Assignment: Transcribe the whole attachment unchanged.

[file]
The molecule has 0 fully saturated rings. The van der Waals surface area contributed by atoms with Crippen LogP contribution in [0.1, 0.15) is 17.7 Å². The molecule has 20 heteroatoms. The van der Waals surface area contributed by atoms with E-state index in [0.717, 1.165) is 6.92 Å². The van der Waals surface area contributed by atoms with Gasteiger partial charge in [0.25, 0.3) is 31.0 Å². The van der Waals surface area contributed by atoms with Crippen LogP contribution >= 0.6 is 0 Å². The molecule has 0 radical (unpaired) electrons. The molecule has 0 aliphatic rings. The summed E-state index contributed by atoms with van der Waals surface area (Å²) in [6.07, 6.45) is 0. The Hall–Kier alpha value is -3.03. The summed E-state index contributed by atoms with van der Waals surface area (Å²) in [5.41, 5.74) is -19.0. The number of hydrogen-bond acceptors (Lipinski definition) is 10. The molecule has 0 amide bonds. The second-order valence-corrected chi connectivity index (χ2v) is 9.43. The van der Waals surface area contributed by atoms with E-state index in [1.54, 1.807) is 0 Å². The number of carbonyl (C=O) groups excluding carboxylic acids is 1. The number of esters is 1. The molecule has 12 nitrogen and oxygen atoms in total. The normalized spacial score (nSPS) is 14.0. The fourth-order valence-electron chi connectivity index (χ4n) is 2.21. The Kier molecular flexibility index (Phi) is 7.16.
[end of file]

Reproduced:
The molecule has 0 fully saturated rings. The van der Waals surface area contributed by atoms with Crippen LogP contribution in [0.1, 0.15) is 17.7 Å². The molecule has 20 heteroatoms. The van der Waals surface area contributed by atoms with E-state index in [0.717, 1.165) is 6.92 Å². The van der Waals surface area contributed by atoms with Gasteiger partial charge in [0.25, 0.3) is 31.0 Å². The van der Waals surface area contributed by atoms with Crippen LogP contribution >= 0.6 is 0 Å². The molecule has 0 radical (unpaired) electrons. The molecule has 0 aliphatic rings. The summed E-state index contributed by atoms with van der Waals surface area (Å²) in [6.07, 6.45) is 0. The Hall–Kier alpha value is -3.03. The summed E-state index contributed by atoms with van der Waals surface area (Å²) in [5.41, 5.74) is -19.0. The number of hydrogen-bond acceptors (Lipinski definition) is 10. The molecule has 0 amide bonds. The second-order valence-corrected chi connectivity index (χ2v) is 9.43. The van der Waals surface area contributed by atoms with E-state index in [1.54, 1.807) is 0 Å². The number of carbonyl (C=O) groups excluding carboxylic acids is 1. The number of esters is 1. The molecule has 12 nitrogen and oxygen atoms in total. The normalized spacial score (nSPS) is 14.0. The fourth-order valence-electron chi connectivity index (χ4n) is 2.21. The Kier molecular flexibility index (Phi) is 7.16.